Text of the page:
• Swim fully clothed: This may sound strange, but it is an important one. It’s important that your child has a few swim lessons fully clothed. This will help them in the event of an accident. Most accidents happen while fully clothed, so it is very important that a child learn how to swim with the extra weight of wet clothes too.
  • Be prepared to get in: You are the person they trust the most in this world and being in a large pool can feel unsettling, even to those who love the water. Getting in the water with your child can help them feel more at ease.
  • Have fun! Above all, make sure swimming remains a fun and enjoyable experience. Incorporate games, music, or water toys to add an element of playfulness. When swimming is fun, they’ll be more motivated to continue learning and improving their skills.


Enrolling your child in swim lessons

Following our tips is a great way to help your child learn to swim, but you don’t have to do this alone. Many parents choose to enroll their children in swim lessons too. Swim lessons can help relieve your stress and may even help your child learn to swim faster.


Some things to look for when selecting a swim program for your child include:

  • Class size: You want to select a program that fits your child’s needs. Does your child need private lessons or would they prefer a group class? Consider looking for a program that offers both so you have the option to switch if you need to. If you choose group classes look for a program with small class sizes.
  • Class time: It is also important that you choose a program that matches your schedule. You’ll want to choose a program that offers a variety of class times that fit into your busy schedule.
  • A well-trained swim instructor: Teaching a child with special needs can require different strategies than teaching a neurotypical child. Make sure you choose a program with swim instructors trained to teach children on the autism spectrum.
  • Open communication: You want to choose a program and an instructor that welcomes open communication with parents. Instructors should provide you with regular updates on your child’s progress and tips on how you can help your child improve at home. Also, you should always be able to observe your child during lessons.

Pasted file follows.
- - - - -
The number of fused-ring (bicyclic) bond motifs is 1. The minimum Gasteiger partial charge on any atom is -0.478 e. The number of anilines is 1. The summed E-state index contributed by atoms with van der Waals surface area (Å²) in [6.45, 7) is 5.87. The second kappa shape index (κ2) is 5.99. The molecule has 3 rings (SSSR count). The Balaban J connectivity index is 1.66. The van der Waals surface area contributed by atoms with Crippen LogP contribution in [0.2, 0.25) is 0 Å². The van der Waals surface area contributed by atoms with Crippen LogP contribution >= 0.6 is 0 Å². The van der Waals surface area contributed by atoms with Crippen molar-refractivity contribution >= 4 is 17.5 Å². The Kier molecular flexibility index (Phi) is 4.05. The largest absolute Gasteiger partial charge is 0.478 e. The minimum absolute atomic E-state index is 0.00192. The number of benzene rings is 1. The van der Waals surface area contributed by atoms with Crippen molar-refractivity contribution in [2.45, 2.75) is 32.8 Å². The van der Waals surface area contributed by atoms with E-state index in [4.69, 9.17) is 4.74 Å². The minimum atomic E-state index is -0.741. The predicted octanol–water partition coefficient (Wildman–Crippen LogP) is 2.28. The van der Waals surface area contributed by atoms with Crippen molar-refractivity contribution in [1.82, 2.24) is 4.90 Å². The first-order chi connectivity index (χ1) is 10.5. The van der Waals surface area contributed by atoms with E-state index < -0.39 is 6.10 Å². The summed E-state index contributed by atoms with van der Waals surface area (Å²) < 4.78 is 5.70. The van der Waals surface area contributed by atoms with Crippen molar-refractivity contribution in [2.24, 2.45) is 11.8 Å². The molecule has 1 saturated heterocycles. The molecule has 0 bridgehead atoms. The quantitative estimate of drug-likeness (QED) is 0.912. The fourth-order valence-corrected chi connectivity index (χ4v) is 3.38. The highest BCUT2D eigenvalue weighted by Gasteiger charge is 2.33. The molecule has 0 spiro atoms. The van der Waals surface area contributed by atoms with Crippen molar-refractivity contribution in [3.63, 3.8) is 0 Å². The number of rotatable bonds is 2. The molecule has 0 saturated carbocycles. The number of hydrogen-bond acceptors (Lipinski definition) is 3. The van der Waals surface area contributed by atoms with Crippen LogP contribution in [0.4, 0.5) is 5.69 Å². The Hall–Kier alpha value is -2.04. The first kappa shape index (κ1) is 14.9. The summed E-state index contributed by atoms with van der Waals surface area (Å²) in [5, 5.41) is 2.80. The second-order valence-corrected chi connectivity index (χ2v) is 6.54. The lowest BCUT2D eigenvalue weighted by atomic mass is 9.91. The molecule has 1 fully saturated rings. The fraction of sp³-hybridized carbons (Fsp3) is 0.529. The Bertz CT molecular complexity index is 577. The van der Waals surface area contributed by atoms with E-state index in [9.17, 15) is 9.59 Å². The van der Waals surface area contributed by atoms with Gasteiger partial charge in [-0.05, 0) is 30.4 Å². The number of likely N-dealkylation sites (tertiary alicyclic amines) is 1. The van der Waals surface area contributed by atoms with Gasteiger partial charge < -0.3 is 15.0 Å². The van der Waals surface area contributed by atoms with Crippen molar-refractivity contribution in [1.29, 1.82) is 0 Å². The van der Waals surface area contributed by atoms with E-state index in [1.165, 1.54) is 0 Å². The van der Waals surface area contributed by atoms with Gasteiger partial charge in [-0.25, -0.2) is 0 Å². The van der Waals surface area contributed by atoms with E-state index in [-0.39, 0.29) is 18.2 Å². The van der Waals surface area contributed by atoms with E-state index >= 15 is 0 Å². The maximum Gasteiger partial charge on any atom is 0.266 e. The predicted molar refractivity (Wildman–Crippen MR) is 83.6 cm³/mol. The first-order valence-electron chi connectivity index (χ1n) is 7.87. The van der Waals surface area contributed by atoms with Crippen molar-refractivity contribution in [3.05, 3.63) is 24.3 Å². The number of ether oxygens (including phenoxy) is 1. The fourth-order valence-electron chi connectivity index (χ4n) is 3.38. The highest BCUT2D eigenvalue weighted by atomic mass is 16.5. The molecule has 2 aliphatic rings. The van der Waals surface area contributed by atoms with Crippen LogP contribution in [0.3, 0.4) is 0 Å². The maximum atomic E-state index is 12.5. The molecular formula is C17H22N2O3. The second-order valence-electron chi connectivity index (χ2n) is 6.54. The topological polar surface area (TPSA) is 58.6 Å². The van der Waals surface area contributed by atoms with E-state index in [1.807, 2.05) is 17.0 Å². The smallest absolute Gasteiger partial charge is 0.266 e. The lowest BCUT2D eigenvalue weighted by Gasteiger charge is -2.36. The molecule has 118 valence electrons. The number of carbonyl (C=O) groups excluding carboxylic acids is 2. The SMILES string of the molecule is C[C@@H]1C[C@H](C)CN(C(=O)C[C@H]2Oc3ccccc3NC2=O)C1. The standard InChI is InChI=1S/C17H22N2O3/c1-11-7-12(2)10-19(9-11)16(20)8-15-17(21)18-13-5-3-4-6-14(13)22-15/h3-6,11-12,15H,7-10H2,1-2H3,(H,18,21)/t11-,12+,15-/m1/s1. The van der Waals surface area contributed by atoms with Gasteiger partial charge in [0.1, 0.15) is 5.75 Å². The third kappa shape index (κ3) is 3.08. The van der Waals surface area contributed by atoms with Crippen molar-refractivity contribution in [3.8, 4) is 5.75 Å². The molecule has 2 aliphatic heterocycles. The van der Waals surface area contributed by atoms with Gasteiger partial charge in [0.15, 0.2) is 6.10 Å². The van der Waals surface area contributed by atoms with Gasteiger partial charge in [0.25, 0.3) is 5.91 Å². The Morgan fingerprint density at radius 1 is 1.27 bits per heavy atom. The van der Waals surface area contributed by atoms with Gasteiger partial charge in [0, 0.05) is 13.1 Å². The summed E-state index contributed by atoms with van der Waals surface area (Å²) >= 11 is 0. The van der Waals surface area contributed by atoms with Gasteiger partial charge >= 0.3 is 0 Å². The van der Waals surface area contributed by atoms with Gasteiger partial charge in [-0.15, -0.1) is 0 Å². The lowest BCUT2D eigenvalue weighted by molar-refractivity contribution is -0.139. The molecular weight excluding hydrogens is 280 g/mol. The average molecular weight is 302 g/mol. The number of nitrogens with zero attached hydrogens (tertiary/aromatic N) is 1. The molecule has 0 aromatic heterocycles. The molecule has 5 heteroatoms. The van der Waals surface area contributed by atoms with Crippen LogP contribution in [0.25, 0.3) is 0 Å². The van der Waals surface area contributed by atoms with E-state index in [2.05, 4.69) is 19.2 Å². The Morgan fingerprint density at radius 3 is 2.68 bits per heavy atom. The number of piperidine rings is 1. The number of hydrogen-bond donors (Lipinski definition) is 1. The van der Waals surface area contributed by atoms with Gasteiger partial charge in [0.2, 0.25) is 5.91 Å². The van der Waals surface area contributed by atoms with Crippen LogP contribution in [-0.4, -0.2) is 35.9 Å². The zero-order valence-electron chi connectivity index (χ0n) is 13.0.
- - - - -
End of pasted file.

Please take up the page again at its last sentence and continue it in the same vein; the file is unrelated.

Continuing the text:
• Adaptive swim programs: Depending on your child’s needs you may want to consider enrolling them in an adaptive swim program, versus a traditional swim program. Adaptive swim programs are specifically for children and adults with special needs. These programs are taught by instructors trained to teach kids with special needs how to swim.


Are swim lessons expensive?

The price of swim lessons can vary depending on where you live and what sort of program you decide to enroll your child in. A group lesson at a public pool may cost as little as $10 per lesson while a one-on-one lesson at a private pool may cost upwards of $100 per lesson.


Community centers often offer discounts to local residents, and most YMCAs offer sliding-scale fees based on your family’s household income. If you have more than one child, many swim programs offer discounts for enrolling siblings together.


How to find swim lessons for your child

To help you find qualified swim instructors and swim programs for your child you may want to:

  • Look for a swim school that is a member of the United States Swim School Association (USSSA). USSSA offers courses that teach swim instructors how to teach swimmers with special needs. You can search for schools right on their website.
  • Talk to your child’s occupational therapist. They may be able to recommend local swim programs for your child.
  • Search the Beaming Health directory for swim schools in your area!



Teaching autistic kids to swim is an amazing way to help them grow and have fun. You can make swimming an exciting and beneficial activity for your child by understanding their needs, creating a supportive environment, and using strategies tailored to them.

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Article References

  1. Williams, A. Why Swimming and Water Play Benefit Kids with ASD. LEARN Behavioral. Published July 20, 2021. Accessed June 21, 2023.–